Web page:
MHRA and the Bill & Melinda Gates Foundation have begun new research on medicine use which could impact the health of pregnant women around the world.
In advance of World Patient Safety Day (17 September), MHRA specialists, as part of a broader programme of work, have begun developing ground-breaking research to support the safer use of medicine during pregnancy.
A $360,000 grant over two years from the Bill & Melinda Gates Foundation (approximately £292,000), will support the MHRA’s research, to help predict the need for adjusting a medicine’s dose during different trimesters of pregnancy. This will ensure effective use, which is vitally important for the health of mother and baby.
Worldwide, data in this area remain limited, and new insights could potentially impact the health of pregnant women around the world. This would also give obstetricians further clarity on the optimal dose of a medicine, when treating pregnant patients, for whom use of a medicine is necessary.
When pregnant or breastfeeding, it is generally recommended to avoid the use of medicines, although more than half of all pregnant women consume at least one medicinal product during their pregnancy.
Medicine use can be essential to safeguard the health of mother and baby. This includes treating existing conditions such as diabetes, epilepsy or cardiovascular conditions. However, for many medicines, unless indicated for use during pregnancy, the best regimen and dosage levels during different stages of pregnancy are largely unknown.
It is also difficult to predict whether doses of medicines, which are effective during early pregnancy, will produce their desired effect at a later stage. In this research, MHRA specialists will use prediction models to develop recommended medicine dosages for pregnant women in the UK. This includes evaluating existing models— known as physiologically based pharmacokinetic (PBPK) models and simulations to develop a full picture for all stages of pregnancy.
The Agency will also provide training for healthcare professionals on how to use the models, and there will be a dedicated web portal.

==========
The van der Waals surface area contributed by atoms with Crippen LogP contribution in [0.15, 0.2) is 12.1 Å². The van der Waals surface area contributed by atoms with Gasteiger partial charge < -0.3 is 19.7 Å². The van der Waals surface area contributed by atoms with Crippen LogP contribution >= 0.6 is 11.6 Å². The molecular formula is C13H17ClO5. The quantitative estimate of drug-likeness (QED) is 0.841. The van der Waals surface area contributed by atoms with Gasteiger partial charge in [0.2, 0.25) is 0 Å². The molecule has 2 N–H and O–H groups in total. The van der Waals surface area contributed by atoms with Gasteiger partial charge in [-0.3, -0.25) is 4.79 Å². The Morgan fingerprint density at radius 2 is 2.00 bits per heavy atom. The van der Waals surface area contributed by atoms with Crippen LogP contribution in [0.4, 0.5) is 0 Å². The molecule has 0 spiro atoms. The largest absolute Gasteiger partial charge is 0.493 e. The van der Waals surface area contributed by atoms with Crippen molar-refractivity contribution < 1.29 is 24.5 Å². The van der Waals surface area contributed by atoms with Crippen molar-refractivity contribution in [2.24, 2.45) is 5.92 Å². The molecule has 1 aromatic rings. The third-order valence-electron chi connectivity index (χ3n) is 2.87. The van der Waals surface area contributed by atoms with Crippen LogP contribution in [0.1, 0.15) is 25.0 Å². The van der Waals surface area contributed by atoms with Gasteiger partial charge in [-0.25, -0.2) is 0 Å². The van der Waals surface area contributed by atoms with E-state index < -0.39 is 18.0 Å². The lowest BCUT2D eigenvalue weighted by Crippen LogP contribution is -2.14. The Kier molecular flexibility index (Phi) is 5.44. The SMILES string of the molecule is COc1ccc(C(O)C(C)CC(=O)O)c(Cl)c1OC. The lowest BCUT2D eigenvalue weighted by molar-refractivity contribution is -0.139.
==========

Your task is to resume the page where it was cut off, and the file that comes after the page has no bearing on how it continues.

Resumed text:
The portal will host MHRA research on the effects of physiological changes which occur during pregnancy, and their impact on medicine exposure. The results of model predictions will also be available on the portal, allowing the opportunity for different research groups to upload and share their modelling, turbo-charging developments in this area.
Dr June Raine, Director of Vigilance and Risk Management of Medicines, MHRA said:
“Patient safety is our highest priority and we are determined to support innovation in this important area, which helps improve the quality of health for pregnant women in the UK and internationally.
“This work provides a valuable launch pad for new developments into, and improved understanding of how pregnancy affects medicine levels. That’s why we are encouraging healthcare professionals, research groups and those looking to supply medicines during pregnancy, to make full use of the prediction models, data and resources we will provide.”
Trevor Mundel, President of Global Health, Bill & Melinda Gates Foundation said:
“We’re excited to play a part in the work that MHRA is doing around maternal health. We hope the innovative use of computer-aided modelling will help make medicine use safer and more effective for pregnant women around the world. We are dedicated to improving the quality of people’s lives and look forward to the outcome of new developments in this area.”